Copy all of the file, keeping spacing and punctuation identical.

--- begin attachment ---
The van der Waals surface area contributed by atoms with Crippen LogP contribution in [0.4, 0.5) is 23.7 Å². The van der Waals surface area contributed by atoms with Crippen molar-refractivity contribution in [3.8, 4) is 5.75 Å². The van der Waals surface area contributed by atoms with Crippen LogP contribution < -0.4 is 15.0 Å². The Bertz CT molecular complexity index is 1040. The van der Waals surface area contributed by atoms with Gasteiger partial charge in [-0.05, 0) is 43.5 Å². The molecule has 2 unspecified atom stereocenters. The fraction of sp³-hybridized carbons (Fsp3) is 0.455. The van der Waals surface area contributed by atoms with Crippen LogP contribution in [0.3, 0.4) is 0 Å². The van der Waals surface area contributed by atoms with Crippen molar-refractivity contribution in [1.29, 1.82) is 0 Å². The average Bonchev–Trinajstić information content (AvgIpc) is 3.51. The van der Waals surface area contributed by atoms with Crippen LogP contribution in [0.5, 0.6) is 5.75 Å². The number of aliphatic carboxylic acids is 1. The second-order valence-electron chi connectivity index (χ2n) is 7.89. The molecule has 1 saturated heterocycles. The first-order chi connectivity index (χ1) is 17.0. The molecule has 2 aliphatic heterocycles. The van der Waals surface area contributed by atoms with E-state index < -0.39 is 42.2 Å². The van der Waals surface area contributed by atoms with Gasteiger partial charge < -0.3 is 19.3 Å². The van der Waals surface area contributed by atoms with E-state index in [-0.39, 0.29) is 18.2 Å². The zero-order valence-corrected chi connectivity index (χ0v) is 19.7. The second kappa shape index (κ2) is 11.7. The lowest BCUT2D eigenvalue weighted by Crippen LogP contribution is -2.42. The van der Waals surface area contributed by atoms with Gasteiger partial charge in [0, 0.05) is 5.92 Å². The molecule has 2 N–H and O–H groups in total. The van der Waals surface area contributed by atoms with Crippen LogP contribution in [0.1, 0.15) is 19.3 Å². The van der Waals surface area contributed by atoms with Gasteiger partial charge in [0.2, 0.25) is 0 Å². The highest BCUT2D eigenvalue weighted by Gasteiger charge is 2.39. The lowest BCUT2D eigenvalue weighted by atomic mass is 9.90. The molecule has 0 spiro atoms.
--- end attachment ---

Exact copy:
The van der Waals surface area contributed by atoms with Crippen LogP contribution in [0.4, 0.5) is 23.7 Å². The van der Waals surface area contributed by atoms with Crippen molar-refractivity contribution in [3.8, 4) is 5.75 Å². The van der Waals surface area contributed by atoms with Crippen LogP contribution < -0.4 is 15.0 Å². The Bertz CT molecular complexity index is 1040. The van der Waals surface area contributed by atoms with Gasteiger partial charge in [-0.05, 0) is 43.5 Å². The molecule has 2 unspecified atom stereocenters. The fraction of sp³-hybridized carbons (Fsp3) is 0.455. The van der Waals surface area contributed by atoms with Crippen LogP contribution in [0.3, 0.4) is 0 Å². The van der Waals surface area contributed by atoms with Crippen molar-refractivity contribution in [1.29, 1.82) is 0 Å². The average Bonchev–Trinajstić information content (AvgIpc) is 3.51. The van der Waals surface area contributed by atoms with Crippen LogP contribution in [0.5, 0.6) is 5.75 Å². The number of aliphatic carboxylic acids is 1. The second-order valence-electron chi connectivity index (χ2n) is 7.89. The molecule has 1 saturated heterocycles. The first-order chi connectivity index (χ1) is 17.0. The molecule has 2 aliphatic heterocycles. The van der Waals surface area contributed by atoms with E-state index < -0.39 is 42.2 Å². The van der Waals surface area contributed by atoms with Gasteiger partial charge < -0.3 is 19.3 Å². The van der Waals surface area contributed by atoms with E-state index in [-0.39, 0.29) is 18.2 Å². The zero-order valence-corrected chi connectivity index (χ0v) is 19.7. The second kappa shape index (κ2) is 11.7. The lowest BCUT2D eigenvalue weighted by Crippen LogP contribution is -2.42. The van der Waals surface area contributed by atoms with Gasteiger partial charge in [0, 0.05) is 5.92 Å². The molecule has 2 N–H and O–H groups in total. The van der Waals surface area contributed by atoms with Crippen LogP contribution in [0.1, 0.15) is 19.3 Å². The van der Waals surface area contributed by atoms with Gasteiger partial charge in [0.2, 0.25) is 0 Å². The highest BCUT2D eigenvalue weighted by Gasteiger charge is 2.39. The lowest BCUT2D eigenvalue weighted by atomic mass is 9.90. The molecule has 0 spiro atoms.